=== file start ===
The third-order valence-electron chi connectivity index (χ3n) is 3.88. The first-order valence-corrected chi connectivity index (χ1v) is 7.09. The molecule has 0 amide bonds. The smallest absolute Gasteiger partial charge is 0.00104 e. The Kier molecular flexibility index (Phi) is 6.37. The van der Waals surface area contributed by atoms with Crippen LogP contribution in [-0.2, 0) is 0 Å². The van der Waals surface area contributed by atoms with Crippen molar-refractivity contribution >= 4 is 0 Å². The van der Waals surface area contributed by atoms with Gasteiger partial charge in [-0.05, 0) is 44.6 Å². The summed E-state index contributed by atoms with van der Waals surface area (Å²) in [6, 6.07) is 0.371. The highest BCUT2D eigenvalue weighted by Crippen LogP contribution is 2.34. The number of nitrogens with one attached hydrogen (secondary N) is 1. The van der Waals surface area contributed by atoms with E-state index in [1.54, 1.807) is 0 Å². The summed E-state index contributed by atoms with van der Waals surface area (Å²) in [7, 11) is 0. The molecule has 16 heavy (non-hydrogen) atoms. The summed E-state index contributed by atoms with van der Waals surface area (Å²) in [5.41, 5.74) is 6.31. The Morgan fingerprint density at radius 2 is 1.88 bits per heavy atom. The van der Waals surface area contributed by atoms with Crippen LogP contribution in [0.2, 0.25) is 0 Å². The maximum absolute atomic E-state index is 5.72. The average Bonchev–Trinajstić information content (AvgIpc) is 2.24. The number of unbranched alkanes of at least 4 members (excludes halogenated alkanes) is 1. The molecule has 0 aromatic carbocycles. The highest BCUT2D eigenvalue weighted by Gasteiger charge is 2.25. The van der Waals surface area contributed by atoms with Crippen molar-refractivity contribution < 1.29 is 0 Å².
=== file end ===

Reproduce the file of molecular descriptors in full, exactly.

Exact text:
The third-order valence-electron chi connectivity index (χ3n) is 3.88. The first-order valence-corrected chi connectivity index (χ1v) is 7.09. The molecule has 0 amide bonds. The smallest absolute Gasteiger partial charge is 0.00104 e. The Kier molecular flexibility index (Phi) is 6.37. The van der Waals surface area contributed by atoms with Crippen LogP contribution in [-0.2, 0) is 0 Å². The van der Waals surface area contributed by atoms with Crippen molar-refractivity contribution >= 4 is 0 Å². The van der Waals surface area contributed by atoms with Gasteiger partial charge in [-0.05, 0) is 44.6 Å². The summed E-state index contributed by atoms with van der Waals surface area (Å²) in [6, 6.07) is 0.371. The highest BCUT2D eigenvalue weighted by Crippen LogP contribution is 2.34. The number of nitrogens with one attached hydrogen (secondary N) is 1. The van der Waals surface area contributed by atoms with E-state index in [1.54, 1.807) is 0 Å². The summed E-state index contributed by atoms with van der Waals surface area (Å²) in [7, 11) is 0. The molecule has 16 heavy (non-hydrogen) atoms. The summed E-state index contributed by atoms with van der Waals surface area (Å²) in [5.41, 5.74) is 6.31. The Morgan fingerprint density at radius 2 is 1.88 bits per heavy atom. The van der Waals surface area contributed by atoms with Crippen LogP contribution in [0.2, 0.25) is 0 Å². The maximum absolute atomic E-state index is 5.72. The average Bonchev–Trinajstić information content (AvgIpc) is 2.24. The number of unbranched alkanes of at least 4 members (excludes halogenated alkanes) is 1. The molecule has 0 aromatic carbocycles. The highest BCUT2D eigenvalue weighted by Gasteiger charge is 2.25. The van der Waals surface area contributed by atoms with Crippen molar-refractivity contribution < 1.29 is 0 Å².